A step in cast product at parting line caused by sidewise relative displacement of cope and drag Figure Common defects in sand castings: (f) mold shift

54 Other defects

55 Foundry Inspection Methods
Visual inspection to detect obvious defects such as misruns, cold shuts, and severe surface flaws Dimensional measurements to insure that tolerances have been met Metallurgical, chemical, physical, and other tests concerned with quality of cast metal

56 Metals for Casting

57 Metals for Casting Most commercial castings are made of alloys rather than pure metals Alloys are generally easier to cast, and properties of product are better Casting alloys can be classified as: Ferrous Nonferrous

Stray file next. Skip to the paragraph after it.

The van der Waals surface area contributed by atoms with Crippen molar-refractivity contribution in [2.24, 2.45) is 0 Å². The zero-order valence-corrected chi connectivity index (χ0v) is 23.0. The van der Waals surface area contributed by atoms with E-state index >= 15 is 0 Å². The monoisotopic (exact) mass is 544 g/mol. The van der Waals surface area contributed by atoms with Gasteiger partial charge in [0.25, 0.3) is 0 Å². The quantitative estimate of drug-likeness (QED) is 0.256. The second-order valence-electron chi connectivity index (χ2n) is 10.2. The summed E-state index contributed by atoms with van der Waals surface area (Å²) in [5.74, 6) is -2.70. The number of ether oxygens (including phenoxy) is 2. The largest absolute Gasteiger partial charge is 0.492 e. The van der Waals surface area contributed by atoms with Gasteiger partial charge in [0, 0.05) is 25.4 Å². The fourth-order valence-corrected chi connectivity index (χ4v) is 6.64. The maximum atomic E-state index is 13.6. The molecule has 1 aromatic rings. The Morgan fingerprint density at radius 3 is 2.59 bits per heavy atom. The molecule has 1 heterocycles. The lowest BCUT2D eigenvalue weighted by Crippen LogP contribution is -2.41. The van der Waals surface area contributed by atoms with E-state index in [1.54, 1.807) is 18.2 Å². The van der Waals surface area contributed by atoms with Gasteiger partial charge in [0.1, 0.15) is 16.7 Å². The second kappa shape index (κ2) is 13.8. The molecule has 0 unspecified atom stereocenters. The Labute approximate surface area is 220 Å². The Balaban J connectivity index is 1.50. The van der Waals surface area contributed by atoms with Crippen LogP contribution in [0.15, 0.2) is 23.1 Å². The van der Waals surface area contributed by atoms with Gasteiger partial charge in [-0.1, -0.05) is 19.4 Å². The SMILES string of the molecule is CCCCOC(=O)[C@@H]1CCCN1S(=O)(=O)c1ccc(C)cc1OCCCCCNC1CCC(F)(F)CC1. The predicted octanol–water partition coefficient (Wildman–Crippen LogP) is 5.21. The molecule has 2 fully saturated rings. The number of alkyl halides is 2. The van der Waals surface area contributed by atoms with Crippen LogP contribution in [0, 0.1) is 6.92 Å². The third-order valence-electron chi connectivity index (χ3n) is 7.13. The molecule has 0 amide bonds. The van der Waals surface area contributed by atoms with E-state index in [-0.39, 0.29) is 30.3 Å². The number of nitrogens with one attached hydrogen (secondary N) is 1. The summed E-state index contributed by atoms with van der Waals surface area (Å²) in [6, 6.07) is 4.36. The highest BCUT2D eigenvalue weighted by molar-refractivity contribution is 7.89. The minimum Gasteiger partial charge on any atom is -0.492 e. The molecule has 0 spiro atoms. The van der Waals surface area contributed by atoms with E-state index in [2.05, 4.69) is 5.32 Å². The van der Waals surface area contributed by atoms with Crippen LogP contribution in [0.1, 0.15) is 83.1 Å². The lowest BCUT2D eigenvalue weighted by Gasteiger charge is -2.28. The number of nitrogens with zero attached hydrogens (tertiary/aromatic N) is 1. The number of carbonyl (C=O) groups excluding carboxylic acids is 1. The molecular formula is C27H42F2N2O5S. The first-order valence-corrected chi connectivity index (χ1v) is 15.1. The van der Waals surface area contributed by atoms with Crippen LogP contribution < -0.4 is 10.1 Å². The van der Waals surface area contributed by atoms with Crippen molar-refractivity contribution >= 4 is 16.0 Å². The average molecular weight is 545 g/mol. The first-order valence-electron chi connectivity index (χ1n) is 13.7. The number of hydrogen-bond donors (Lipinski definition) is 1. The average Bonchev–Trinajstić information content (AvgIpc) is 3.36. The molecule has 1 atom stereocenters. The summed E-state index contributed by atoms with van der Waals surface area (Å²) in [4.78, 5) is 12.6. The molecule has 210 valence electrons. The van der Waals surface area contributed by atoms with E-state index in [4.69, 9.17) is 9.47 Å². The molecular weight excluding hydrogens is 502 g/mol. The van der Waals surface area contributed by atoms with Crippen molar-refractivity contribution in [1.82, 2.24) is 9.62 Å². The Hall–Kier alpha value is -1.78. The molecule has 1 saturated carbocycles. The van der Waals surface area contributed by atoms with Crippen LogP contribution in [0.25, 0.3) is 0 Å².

58 Molten Facts Metal Tin, Lead, Zinc (786F) Aluminum 1220 F
How to? Barely Hot Hot Very Hot Too Hot Temp Below 1000F 1000F-1500F 1500F-2250F 2250F or Higher Metal Tin, Lead, Zinc (786F) Aluminum 1220 F Brass, Bronze, Gold, Silver or Copper Iron, Steel Tools These alloys can be melted on the stove in a soup can.  Caution: Most low-melting alloys are TOXIC, vent well and use a respirator. Aluminum can be melted in a coffee can on the BBQ, use propane, wood or charcoal for fuel. A gas or electric crucible furnace is typical. Electric Induction furnaces are used for large commercial foundries. Cupola furnaces use coke (refined coal) for smaller batches. Safety needs Safety Glasses Gloves and Glasses Thick shirt and pants. Glasses and gloves. "Going into a volcano" suit !

59 Ferrous Casting Alloys: Cast Iron